I’ve been back in Vancouver since last night, but wanted to catch you up on my last couple days in Toronto . . .
We decided to continue to play ‘Tourist in our Town’ and on Sunday drove through over an hour of CNE (Canadian National Exhibition) and Air Show traffic to visit Historic Fork York, right smack dab in the middle of downtown TO. At $7.62 it was our cheapest touristy option, but the last day of summer made it FREE! Add in free parking, and you have a pretty great afternoon. The Fort is relatively small, and really only takes about an hour to look around.
We had a bit of time to kill before picking up Kara for my party that night, so it was off to Chinatown to get coconut buns. We drove through and managed to find parking on a side street, then booked it back to the ‘Chinese Bakery’ we had seen a few blocks back. The pork buns and (mystery) meat dumplings we got in addition to the coconut buns made a fantastic afternoon snack. One of the benefits of walking up one side of a street like West Dundas and back along the other side are innumerable, but one delicious benefit will be described here: Meat on a Stick.
Perhaps more commonly known as a kebab, shish kebab, souvlaki, skewer, brochette, satay . . . meat on a stick is a delicacy that is found all over this wide world, and is most often delicious, cheap, and prepared by hand right in front of your very eyes. I spied this particular meat on a stick in the hands of some patrons of Chinatown, and immediately decided that I wanted, no, needed to have one. I told Jaclyn we would not stop looking, nor would we go pick up Kara, until I did. Luckily, the kebab shop, run by an ageing Asian man, was a mere 40 feet from where I first laid eyes on this delicacy. Two small lamb kebabs for $1 = yes please! There was a couple ahead of us who had already ordered theirs, so we got to see the process twice:
Step 1: Place meat on a stick on the grill.
Step 2: Carefully check and turn meat on a stick until nicely seared and golden.
Step 3: Spray meat on a stick with some unnamed and unidentifiable liquid (though I’m thinking it was lime juice).
Step 4: Sprinkle meat on a stick with loads of ground cumin.
Step 5: Ask incredibly un-Asian customers: “Spicy?” Answer: “Yes, please!”
Step 6: Sprinkle meat on a stick with loads of slightly unidentifiable red spice, perhaps paprika, or a mix of paprika and red chili or red pepper.
Step 7: Replace meat on a stick on grill.
Step 8: Sprinkle meat on a stick with salt, on both sides.
Step 9: After again carefully checking and turning meat to ensure the proper doneness, hand to extremely grateful and eager customers.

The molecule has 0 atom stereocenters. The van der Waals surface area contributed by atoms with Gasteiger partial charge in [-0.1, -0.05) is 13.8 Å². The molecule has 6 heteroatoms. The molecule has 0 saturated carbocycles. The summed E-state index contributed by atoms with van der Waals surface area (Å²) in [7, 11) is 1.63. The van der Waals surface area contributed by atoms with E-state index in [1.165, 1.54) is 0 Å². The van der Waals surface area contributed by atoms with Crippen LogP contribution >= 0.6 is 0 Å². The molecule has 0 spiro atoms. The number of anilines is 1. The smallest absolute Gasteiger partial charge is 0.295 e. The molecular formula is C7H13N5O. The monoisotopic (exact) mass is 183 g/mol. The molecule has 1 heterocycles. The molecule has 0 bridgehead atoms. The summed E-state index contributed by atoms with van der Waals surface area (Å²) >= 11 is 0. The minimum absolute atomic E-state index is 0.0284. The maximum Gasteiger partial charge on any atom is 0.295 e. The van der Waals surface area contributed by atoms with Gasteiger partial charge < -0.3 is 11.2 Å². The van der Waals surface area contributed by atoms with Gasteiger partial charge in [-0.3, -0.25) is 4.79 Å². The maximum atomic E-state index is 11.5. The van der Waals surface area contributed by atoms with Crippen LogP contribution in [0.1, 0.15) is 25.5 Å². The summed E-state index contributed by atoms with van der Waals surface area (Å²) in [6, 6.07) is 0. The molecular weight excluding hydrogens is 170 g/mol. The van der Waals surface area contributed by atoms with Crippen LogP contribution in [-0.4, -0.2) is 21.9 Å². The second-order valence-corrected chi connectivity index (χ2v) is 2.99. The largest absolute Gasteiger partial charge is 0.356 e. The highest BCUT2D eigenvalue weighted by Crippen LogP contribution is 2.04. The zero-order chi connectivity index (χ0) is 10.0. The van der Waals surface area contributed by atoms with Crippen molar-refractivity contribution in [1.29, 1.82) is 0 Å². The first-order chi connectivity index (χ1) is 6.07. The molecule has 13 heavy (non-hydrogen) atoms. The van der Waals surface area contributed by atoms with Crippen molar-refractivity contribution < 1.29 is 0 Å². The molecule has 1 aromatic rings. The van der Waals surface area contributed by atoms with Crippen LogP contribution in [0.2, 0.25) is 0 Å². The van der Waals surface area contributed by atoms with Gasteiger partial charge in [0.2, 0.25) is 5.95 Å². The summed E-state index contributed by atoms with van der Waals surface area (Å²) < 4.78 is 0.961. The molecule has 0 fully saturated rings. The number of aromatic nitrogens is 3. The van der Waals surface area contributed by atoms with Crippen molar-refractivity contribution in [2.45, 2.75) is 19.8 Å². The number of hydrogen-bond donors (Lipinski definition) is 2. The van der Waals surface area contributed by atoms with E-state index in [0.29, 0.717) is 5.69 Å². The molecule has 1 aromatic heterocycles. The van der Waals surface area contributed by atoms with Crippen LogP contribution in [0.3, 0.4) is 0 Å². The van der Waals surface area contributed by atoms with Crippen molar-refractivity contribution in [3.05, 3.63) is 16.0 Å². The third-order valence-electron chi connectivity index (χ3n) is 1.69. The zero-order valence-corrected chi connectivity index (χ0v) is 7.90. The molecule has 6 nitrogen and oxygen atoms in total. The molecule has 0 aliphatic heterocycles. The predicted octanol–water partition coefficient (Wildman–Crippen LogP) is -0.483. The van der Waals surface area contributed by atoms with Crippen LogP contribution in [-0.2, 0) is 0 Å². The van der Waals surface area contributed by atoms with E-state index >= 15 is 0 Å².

Step 10: EAT!!!!
The meat on a stick was tender, juicy, spicy, melt in your mouth goodness. Scrumptious. I would like 10 more, everyday, until I die. Unfortunately, this was not to be, so it was onward to get Kara, and back to Brampton to the ‘Meet my Sister!’ party that Jaclyn was throwing for me. Her friends met me, I met her friends, and now that we all know each other, future stories will be much easier to understand.
Yesterday morning we relaxed and I packed and repacked all my stuff into every nook and cranny of my backpack. Buying a new small laptop on vacation means that you still need to lug back your old big laptop. Everything fit, though, and we headed into Toronto one last time to see the Blue Jays face the Texas Rangers at the Rogers Centre.
I love baseball. I just love everything about it. It is hands down my favourite sport, possibly because I know and understand all the rules and have played a version of it for over 20 years. Nevertheless, any chance I get to watch a game, I’m in. The Jays beat the Rangers and helped themselves to a few home runs, which seemed to fly right as us before landing a section or two over from our left field seats.
After the game we headed back to Jaclyn’s to finish packing and eat dinner. Cue the cry fest. Since I was born, I haven’t spent more than about 3 1/2 months apart from my sister. As of yesterday, I won’t see her in person for at least a year and a half. I’ve spent that much time away from friends, even other family members, but never her. Right now I’m not too sad, still overly excited at the prospect of finally being able to accomplish a dream I’ve been working on for the last 4 years. However, I’m sure at some point that will change; not necessarily next week or next month, or even for good, but there are some things that you can only tell a sister, that only a sister would understand, that only a sister could possibly finish the sentence of. As the sales associate at a store we recently went to put it: “You’re having two completely different conversations at the same time, but you’re still finishing each other’s sentences and neither of you is confused!”
So, until we are reunited, we will have to either find someone else to finish our sentences (not likely), or finish them for each other over Skype (more likely), or just text message each other until our thumbs fall off (most likely). Whatever the mode, our connection “like gold to airy thinness beat” will remain across space and time zones, until it’s time, once again, to help my sister move.